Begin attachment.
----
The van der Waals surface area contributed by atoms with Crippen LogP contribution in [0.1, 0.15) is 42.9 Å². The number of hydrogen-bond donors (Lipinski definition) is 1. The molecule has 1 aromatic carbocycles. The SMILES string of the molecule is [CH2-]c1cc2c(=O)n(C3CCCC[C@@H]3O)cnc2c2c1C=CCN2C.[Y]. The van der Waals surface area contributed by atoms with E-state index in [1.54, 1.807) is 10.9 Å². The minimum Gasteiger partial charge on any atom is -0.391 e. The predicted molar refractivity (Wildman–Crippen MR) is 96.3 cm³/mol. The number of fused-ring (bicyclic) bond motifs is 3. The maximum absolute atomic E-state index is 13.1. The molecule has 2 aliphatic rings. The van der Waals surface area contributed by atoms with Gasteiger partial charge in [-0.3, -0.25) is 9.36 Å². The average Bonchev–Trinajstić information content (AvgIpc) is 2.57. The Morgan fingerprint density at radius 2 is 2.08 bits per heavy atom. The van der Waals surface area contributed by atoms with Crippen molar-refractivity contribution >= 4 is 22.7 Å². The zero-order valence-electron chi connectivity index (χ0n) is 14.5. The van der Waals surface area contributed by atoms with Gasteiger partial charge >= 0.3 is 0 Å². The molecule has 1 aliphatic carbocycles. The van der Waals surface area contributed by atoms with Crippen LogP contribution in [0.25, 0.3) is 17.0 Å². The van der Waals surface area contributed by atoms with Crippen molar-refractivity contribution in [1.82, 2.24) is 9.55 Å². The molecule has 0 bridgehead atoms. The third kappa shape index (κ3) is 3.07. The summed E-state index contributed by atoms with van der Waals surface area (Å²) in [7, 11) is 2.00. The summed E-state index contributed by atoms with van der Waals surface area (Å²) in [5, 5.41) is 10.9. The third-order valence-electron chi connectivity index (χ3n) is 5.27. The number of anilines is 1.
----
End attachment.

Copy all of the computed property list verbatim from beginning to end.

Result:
The van der Waals surface area contributed by atoms with Crippen LogP contribution in [0.1, 0.15) is 42.9 Å². The number of hydrogen-bond donors (Lipinski definition) is 1. The molecule has 1 aromatic carbocycles. The SMILES string of the molecule is [CH2-]c1cc2c(=O)n(C3CCCC[C@@H]3O)cnc2c2c1C=CCN2C.[Y]. The van der Waals surface area contributed by atoms with E-state index in [1.54, 1.807) is 10.9 Å². The minimum Gasteiger partial charge on any atom is -0.391 e. The predicted molar refractivity (Wildman–Crippen MR) is 96.3 cm³/mol. The number of fused-ring (bicyclic) bond motifs is 3. The maximum absolute atomic E-state index is 13.1. The molecule has 2 aliphatic rings. The van der Waals surface area contributed by atoms with Gasteiger partial charge in [-0.3, -0.25) is 9.36 Å². The average Bonchev–Trinajstić information content (AvgIpc) is 2.57. The Morgan fingerprint density at radius 2 is 2.08 bits per heavy atom. The van der Waals surface area contributed by atoms with Crippen molar-refractivity contribution >= 4 is 22.7 Å². The zero-order valence-electron chi connectivity index (χ0n) is 14.5. The van der Waals surface area contributed by atoms with Gasteiger partial charge >= 0.3 is 0 Å². The molecule has 1 aliphatic carbocycles. The van der Waals surface area contributed by atoms with Crippen LogP contribution in [0.25, 0.3) is 17.0 Å². The van der Waals surface area contributed by atoms with Crippen molar-refractivity contribution in [1.82, 2.24) is 9.55 Å². The molecule has 0 bridgehead atoms. The third kappa shape index (κ3) is 3.07. The summed E-state index contributed by atoms with van der Waals surface area (Å²) in [7, 11) is 2.00. The summed E-state index contributed by atoms with van der Waals surface area (Å²) in [5, 5.41) is 10.9. The third-order valence-electron chi connectivity index (χ3n) is 5.27. The number of anilines is 1.